“If the tibias get behind in this adaptation, the horses will develop a stress fracture,” Bramlage says. “If the cannon bones of the front legs get behind, the horses will get bucked shins or eventually a stress fracture if they carry on.”
“There are two kinds of vulnerabilities associated with that,” says Bramlage. “One is the original process of making that bone continually stronger in response to training, which can create a condylar fracture. The second vulnerability is the extreme density. If you change the bone away from normal porous or spongy cancellous bone to more dense bone, it becomes brittle, allowing fractures to propagate much more aggressively.
All horses have this process of damage and repair going on at all times. When studies have been done on horses that have a catastrophic fracture in one limb, vets often see small stress fractures in the contralateral limb or damage in the joint.
According to Patty Hogan, VMD, Dipl. ACVS and owner of Hogan Equine at Fair Winds Farm in Cream Ridge, N.J.,
“I found that when I looked in the back of the joint, in about 80 percent of the horses, there was concurrent cartilage erosion or injury of the lateral sesamoid bone—even in the simplest of fractures with no previous history of joint disease,” Hogan says. “So that tells me that there is some undue biomechanical stress on that joint. The cartilage is going to show evidence of that first, and then the bone is going break. It’s a combination of factors that contributes to the bone breaking.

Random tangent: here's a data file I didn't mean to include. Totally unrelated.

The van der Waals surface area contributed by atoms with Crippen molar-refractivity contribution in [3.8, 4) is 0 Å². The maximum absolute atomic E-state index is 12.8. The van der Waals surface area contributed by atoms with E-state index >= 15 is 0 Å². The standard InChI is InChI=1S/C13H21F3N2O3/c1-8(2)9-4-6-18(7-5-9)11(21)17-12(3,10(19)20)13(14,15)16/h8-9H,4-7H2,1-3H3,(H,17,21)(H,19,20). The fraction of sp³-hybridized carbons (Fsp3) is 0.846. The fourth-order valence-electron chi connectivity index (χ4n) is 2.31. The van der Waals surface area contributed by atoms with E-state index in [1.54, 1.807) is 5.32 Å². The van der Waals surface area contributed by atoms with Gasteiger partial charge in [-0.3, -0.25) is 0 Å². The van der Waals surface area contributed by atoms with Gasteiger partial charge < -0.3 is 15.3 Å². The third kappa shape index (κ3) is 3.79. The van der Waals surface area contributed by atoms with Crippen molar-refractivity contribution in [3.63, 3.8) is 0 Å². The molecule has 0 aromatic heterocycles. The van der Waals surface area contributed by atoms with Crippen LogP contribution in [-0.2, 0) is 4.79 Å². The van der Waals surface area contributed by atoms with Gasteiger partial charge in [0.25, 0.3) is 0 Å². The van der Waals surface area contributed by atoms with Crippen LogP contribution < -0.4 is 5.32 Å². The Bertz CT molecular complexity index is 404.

I do think that condylar fractures are not single-event injuries but a stress accumulation-type of injury,” Hogan says. “The more science that we commit to this problem, the more we learn and realize that it’s true. It is rarely the ‘took-a-bad-step’ scenario. These horses have underlying disease that is going on in the bone, in particular the lateral condyle of the cannon bone. This compromised portion of the bone develops a fault line, and then it just breaks.”
As veterinarians have come to understand the causes of condrylar fractures there advice to trainers has evolved.
“In order to get out in front of the fracture outcome, we’ve been looking at scintigraphy and in some cases MRI,” Judy says. MRIs are being performed in some racehorses “that come up sore in their ankles.” Equine veterinarians are seeing tiny nondisplaced cracks right at the articular surface. “These tell us that something may be going on in the ankle, and we recommend backing off on those horses training a lot earlier than we might have in the past,” Judy says. “Those horses have not gone on to fracture those legs after we’ve given them a period of rest.”
For ArchArchArch, his injury means retirement to stud. He’s a horse that will be well taken care of for the rest of his life. But it makes you wonder if soon trainers will be using MRIs and bone scans to check their horses regularly for the presence of stress fractures and can avoid this type of catastrophic injury.